Thursday, July 28, 2011
While our society seems to promote learning, exploring, education, and interaction with new ideas and people different than ourselves,so many people seem offended by the very concept of Evangelization. It seems that learning is fine as long as I decide what I will learn, and I seek it out, and I ask for it. But if you offer to share some life-changing Truth with me, the very best that you have found, this is offensive? As Pope Benedict reminds us in his latest encyclical Caritas en Veritate, to proclaim and share the Truth is an act of Charity. If we truly care about each other we should all be sharing us much truth as we can!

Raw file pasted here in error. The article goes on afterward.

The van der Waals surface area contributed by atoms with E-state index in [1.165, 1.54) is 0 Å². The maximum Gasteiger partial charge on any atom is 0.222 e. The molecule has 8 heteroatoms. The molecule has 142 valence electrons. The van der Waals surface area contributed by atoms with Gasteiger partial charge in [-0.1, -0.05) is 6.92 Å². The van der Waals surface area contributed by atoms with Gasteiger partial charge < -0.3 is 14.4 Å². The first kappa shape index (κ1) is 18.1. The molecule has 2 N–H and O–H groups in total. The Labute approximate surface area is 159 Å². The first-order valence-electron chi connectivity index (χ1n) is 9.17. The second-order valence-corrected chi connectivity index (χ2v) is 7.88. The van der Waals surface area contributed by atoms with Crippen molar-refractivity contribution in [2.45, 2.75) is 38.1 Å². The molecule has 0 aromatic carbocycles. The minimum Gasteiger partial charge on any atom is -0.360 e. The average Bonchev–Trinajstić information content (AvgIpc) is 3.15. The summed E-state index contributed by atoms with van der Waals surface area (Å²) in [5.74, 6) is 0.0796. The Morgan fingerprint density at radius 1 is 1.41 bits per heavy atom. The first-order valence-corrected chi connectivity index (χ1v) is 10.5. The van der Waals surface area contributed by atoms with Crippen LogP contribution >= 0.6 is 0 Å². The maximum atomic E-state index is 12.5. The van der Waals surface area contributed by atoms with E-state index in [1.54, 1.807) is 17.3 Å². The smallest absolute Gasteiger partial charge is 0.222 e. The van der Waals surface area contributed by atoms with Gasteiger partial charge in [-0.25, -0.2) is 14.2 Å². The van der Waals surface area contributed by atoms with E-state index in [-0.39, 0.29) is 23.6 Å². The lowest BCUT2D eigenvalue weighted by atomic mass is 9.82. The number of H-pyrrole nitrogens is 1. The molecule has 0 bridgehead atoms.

The other day myself and another missionary were invited into a bar by a woman who was standing outside as we were walking along the road... somewhere in Massachussets. She said she wanted us to meet her friend. Her friend was about to undergo a surgery and she asked us for prayers. We were happy to pray for her. She also said that it had been a while since she had been to church. We told her that we found it worth going to be with Christ ... and she saw it was worth it to us to be walking in the 100-plus degree heat that day to put ourselves out there to share this truth. In return, she shared with us the best truths she knew in life. One of these truths was that friends, such as her friend who invited us inside, are true gifts from God. I could see by their love, a beautiful love between friends, that they knew and lived this truth. Friends are a gift from God. I needed to hear that. Later that day I took some time to reflect on how much God has loved me by providing me with good friends throughout my life. I am glad she really shared that from her heart.